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Thread: Subject short story competition

  1. #46
    Maybe YesNo's Avatar
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    We had some large flooding in Louisiana recently that your story reminded me of. I think you captured well the fear involved under such circumstances as well as the different perspectives of the people involved. I assumed it wasn't a happy ending for everyone. I wonder if those people on the bus got to safety.

    My only suggestion for improving it is to add blank lines between the paragraphs since indenting isn't easy to do on these pages. That would make the format easier to read.

  2. #47
    On the road, but not! Danik 2016's Avatar
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    That must habe been terrible too. What makes it worse here, is that the houses in some districts are very precarious. They are usually badly build and badly distributed on the hillsides and very often they slide down, producing hundreds of homeless people. The people on the top of the buses use to be saved. But people die when the houses slide down or because they are carried by the flood.
    "You can always find something better than death."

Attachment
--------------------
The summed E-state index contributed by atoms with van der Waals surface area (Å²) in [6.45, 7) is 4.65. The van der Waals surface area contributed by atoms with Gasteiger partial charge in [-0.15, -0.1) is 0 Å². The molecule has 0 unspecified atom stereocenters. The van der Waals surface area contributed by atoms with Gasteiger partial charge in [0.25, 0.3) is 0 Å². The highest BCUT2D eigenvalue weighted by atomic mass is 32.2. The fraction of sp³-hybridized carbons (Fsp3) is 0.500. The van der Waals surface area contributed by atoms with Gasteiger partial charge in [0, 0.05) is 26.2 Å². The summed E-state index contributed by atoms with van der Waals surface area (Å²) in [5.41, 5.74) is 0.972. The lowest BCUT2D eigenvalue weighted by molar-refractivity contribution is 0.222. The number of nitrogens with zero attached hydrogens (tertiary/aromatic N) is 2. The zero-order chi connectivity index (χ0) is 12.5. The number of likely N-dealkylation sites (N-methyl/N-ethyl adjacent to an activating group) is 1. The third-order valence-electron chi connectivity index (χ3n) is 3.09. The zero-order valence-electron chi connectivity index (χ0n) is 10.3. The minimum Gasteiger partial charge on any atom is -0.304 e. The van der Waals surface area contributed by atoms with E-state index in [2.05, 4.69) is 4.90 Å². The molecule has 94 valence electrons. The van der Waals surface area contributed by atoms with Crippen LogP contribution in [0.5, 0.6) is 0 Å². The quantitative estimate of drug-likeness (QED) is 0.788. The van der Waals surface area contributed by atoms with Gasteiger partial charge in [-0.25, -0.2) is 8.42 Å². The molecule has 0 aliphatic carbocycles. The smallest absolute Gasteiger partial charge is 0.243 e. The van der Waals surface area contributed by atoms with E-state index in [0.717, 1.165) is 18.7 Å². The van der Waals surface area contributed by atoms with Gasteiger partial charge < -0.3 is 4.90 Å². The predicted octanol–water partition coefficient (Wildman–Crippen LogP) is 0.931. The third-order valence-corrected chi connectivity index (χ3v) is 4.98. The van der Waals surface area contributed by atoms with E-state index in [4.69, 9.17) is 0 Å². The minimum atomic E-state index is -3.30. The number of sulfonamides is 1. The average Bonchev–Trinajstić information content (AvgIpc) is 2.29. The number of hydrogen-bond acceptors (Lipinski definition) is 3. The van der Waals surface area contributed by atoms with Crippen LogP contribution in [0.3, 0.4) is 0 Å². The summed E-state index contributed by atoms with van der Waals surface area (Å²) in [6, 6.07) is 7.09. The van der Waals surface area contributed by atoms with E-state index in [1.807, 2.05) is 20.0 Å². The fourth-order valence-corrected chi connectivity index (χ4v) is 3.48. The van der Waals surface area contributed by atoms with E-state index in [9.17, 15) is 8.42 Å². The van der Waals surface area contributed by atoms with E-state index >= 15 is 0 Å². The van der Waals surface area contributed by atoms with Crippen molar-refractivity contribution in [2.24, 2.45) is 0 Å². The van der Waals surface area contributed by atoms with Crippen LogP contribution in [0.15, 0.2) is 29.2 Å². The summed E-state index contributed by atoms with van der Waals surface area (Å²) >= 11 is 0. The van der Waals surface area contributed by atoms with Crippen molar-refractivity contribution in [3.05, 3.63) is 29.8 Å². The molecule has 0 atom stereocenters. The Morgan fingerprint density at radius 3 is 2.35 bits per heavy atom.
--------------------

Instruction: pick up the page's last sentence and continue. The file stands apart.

Jacob and Wilhelm Grimm, The Bremen Town Musicians

  3. #48
    On the road, but not! Danik 2016's Avatar
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    Done. It really looks better now. I am glad the English doesnīt sound too foreign.

    I am going to propose a new theme, letīs see if anything happens.
    Write a narrative of maximal 1000 words about a personal recollection or a short story related to religion.

    PS-Remember that all faiths are represented in this community.
    "You can always find something better than death."
    Jacob and Wilhelm Grimm, The Bremen Town Musicians

  4. #49
    Maybe YesNo's Avatar
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    Yes, it is easier to read. I'll try to come up with something by this weekend on the new theme.

  5. #50